Image via WikipediaWinston Churchill said that sometimes the truth is so precious, it must be attended by a bodyguard of lies. Similarly, for a model to be believed, it must, except in the simplest of cases, be accompanied by similar models that either give similar results or, if they differ, do so in a way that can be understood.In statistics, we call these extra models 'scaffolding,' and an important area of research (I think) is incorporating scaffolding and other tools for confidence-building into statistical practice. So far we've made progress in developing general methods for building confidence in iterative simulations, debugging Bayesian software, and checking model fit. My idea for formalizing scaffolding is to think of different models, or different versions of a model, as living in a graph, and to consider operations that move along the edges of this graph of models, both as a way to improve fitting efficiency and as a way to better understand models by making informative comparisons. The graph of models connects to some fundamental ideas in statistical computation, including parallel tempering and particle flitering.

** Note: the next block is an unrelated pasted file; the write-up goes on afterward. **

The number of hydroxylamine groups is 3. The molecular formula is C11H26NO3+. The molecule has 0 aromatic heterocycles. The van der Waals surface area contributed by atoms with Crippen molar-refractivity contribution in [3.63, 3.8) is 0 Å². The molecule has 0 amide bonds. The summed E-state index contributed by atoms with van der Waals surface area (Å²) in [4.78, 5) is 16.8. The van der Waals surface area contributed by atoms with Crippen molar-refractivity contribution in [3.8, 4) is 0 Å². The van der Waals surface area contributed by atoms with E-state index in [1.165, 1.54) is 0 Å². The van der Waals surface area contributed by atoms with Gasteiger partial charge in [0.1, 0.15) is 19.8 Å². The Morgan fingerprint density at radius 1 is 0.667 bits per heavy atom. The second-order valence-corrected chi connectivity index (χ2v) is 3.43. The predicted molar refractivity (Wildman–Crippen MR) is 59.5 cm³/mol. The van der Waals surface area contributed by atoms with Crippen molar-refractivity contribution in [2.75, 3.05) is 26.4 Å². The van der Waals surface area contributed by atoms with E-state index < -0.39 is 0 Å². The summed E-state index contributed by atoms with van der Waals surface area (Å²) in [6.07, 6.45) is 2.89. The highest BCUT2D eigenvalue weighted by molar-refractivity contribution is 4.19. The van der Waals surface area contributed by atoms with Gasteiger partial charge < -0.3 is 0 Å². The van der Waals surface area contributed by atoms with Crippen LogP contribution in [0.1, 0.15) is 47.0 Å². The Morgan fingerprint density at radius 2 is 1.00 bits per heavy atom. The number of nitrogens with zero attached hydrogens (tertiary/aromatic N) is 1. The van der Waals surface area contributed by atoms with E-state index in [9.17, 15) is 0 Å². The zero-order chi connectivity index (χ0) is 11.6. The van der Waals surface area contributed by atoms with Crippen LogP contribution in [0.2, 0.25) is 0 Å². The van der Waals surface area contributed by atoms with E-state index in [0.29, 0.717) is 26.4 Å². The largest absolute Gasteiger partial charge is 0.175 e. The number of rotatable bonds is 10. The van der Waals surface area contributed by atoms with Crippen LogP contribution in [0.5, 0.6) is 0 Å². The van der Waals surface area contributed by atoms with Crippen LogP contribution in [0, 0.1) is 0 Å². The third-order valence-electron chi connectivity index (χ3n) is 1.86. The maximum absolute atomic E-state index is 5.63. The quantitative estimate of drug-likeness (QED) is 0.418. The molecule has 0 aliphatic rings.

P.S. I want to distinguish scaffolding from model selection or model averaging. Model selection and averaging address the problem of uncertainty in model choice. The point of scaffolding is that we would want to compare our results to simpler models, even if we know that our chosen model is correct. Models of even moderate complexity can be extremely difficult to understand on their own.
Image via WikipediaA minor criticism: a model cannot be "correct", or else it isn't a model anymore.